"I had no idea that here in Surrey, there was a collection of such richness and a story of such depth. That one man with his devoted wife could leave so much - which makes Compton a unique artists' village and Watts one of the most important artists and philanthropists of the 19th century." - Penelope Keith CBE DL
Too often we do not visit the wonderful places on our doorstep. Most of us see far more when we are away on holiday than we do when we are running around at home.
This week I was reminded of how special Watts Gallery – Artists’ Village is and how long it is since I visited. Having spent many formative years in Compton, riding my horses past Watts Gallery most days, I am thrilled to now start becoming acquainted with this unique place.
First opening its doors to the public in 1904, Watts Gallery is a purpose-built art gallery created to display the works of the great Victorian artist G F Watts. After a major restoration project completed in 2011, visitors can once again experience stunning artworks whilst wandering through the atmospheric historic galleries.
G F Watts holds a unique position within British art. In his own time Watts was critically acclaimed, admired by his fellow artists, both at home and abroad, and was popularly adored, allowing him the public platform to explore his idea of a poet-painter who could preach eternal truths and provoke social reform.
Over 100 paintings by Watts are on permanent display. Spanning a period of seventy years, they include portraits, landscapes and his major symbolic works. From the dramatic entrance of the Livanos Gallery to the monumental artefacts in the Sculpture Gallery, Watts Gallery beautifully presents the unique collection left by the artist.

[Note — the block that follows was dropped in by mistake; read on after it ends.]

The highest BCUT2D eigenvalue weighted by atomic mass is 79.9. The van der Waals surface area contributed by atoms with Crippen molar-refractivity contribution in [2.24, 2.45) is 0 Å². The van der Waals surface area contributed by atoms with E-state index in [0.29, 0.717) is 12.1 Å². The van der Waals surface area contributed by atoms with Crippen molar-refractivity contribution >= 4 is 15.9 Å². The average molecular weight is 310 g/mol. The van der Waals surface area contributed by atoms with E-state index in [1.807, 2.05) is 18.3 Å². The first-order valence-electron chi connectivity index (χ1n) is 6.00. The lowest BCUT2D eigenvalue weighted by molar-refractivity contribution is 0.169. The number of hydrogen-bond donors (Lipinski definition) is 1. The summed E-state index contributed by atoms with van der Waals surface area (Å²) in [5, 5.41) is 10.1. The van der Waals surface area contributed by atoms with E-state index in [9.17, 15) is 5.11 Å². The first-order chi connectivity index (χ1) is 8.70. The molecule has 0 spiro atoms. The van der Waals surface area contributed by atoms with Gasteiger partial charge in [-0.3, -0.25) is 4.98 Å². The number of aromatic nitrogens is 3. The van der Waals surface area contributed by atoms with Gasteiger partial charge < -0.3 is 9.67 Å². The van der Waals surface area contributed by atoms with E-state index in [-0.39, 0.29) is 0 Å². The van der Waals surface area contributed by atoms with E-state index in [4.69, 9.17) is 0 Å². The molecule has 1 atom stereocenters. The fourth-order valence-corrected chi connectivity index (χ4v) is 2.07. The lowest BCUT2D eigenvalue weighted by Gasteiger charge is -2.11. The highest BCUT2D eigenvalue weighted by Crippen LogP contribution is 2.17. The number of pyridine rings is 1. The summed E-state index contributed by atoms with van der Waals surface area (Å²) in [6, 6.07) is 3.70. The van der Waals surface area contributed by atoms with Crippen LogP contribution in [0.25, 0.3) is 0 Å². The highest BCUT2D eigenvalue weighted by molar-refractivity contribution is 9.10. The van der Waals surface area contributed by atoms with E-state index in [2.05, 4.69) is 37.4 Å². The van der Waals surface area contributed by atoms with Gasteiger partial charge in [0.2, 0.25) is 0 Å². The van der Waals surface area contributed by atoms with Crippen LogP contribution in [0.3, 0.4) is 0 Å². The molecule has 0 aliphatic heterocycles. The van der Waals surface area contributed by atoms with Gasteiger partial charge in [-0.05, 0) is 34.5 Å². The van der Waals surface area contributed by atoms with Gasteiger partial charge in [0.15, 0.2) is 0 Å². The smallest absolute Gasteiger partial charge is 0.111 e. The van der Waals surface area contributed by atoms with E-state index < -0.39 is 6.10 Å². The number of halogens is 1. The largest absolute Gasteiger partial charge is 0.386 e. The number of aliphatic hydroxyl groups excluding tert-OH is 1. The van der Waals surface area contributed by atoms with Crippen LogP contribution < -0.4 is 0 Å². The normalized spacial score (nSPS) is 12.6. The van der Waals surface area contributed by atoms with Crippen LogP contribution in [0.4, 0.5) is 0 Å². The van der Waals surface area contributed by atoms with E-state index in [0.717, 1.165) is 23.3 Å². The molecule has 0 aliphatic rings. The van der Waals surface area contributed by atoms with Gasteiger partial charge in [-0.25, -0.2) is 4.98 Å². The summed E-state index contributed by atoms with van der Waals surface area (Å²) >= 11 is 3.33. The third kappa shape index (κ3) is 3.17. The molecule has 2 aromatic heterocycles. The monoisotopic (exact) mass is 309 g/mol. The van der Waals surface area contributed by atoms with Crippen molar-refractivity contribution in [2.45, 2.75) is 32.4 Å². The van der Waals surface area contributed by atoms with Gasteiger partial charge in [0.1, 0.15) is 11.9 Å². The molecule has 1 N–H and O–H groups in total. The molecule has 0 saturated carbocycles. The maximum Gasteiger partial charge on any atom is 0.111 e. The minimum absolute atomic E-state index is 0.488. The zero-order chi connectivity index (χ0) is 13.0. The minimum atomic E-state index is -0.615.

Watts Gallery also has a programme of temporary exhibitions showcasing some of the finest works relating to Watts, his inner circle and the Victorian age in general.
"A hidden treasure in Compton in Surrey, stuffed with huge allegorical paintings and sparkling portraits that were the talk of Victorian society" - Maev Kennedy; The Guardian
The History of Watts Gallery – Artists’ Village
Throughout his life, Watts had commissioned a number of leading architects to design buildings for him. However, Watts selected a relatively unknown architect to design his Gallery. Christopher Hatton Turnor (1873–1940) was living within a mile of Compton with his parents and was thrilled to receive a commission from such an established artist. Watts's choice of Turnor reflected both his and Mary's ethos by supporting Arts & Crafts in the local community.
The building was constructed using Surrey tiles, and its foundation stone, a beautiful terracotta block, was laid by Watts on his eighty-sixth birthday. He lived to see the gallery open for only three months, passing away on 1 July 1904.
Watts's death sent shockwaves throughout the art world and had a devastating impact on the gallery, which Mary closed so that the collection might form the core of a large travelling memorial exhibition. This allowed Mary the opportunity to expand the gallery, allowing for the display of more works, something that Watts himself had wished for before his death.
Watts Gallery – Artists’ Village today
By 2004, 100 years after it first opened, conditions at Watts Gallery had deteriorated so severely that it was deemed "at risk". The Trustees launched the aptly named "Hope Project" with the aim to save the building and its unique collection for at least another hundred years to come. Following an extensive restoration and extension, Watts Gallery re-opened in 2011.
Two new temporary exhibition spaces were added as well as an outer workshop equipped with a kiln as a learning and event space. The Watts' had always been keen to involve local communities in projects, a value that the Artists' Village endorses today with outreach programmes and learning programmes. The "Hope Wall" outside the Sculpture Gallery was also created; through word and image it records the thoughts and memories of the current local community.
My favourite aspect of the Artists’ Village is perhaps Limmerselease the artists winter home.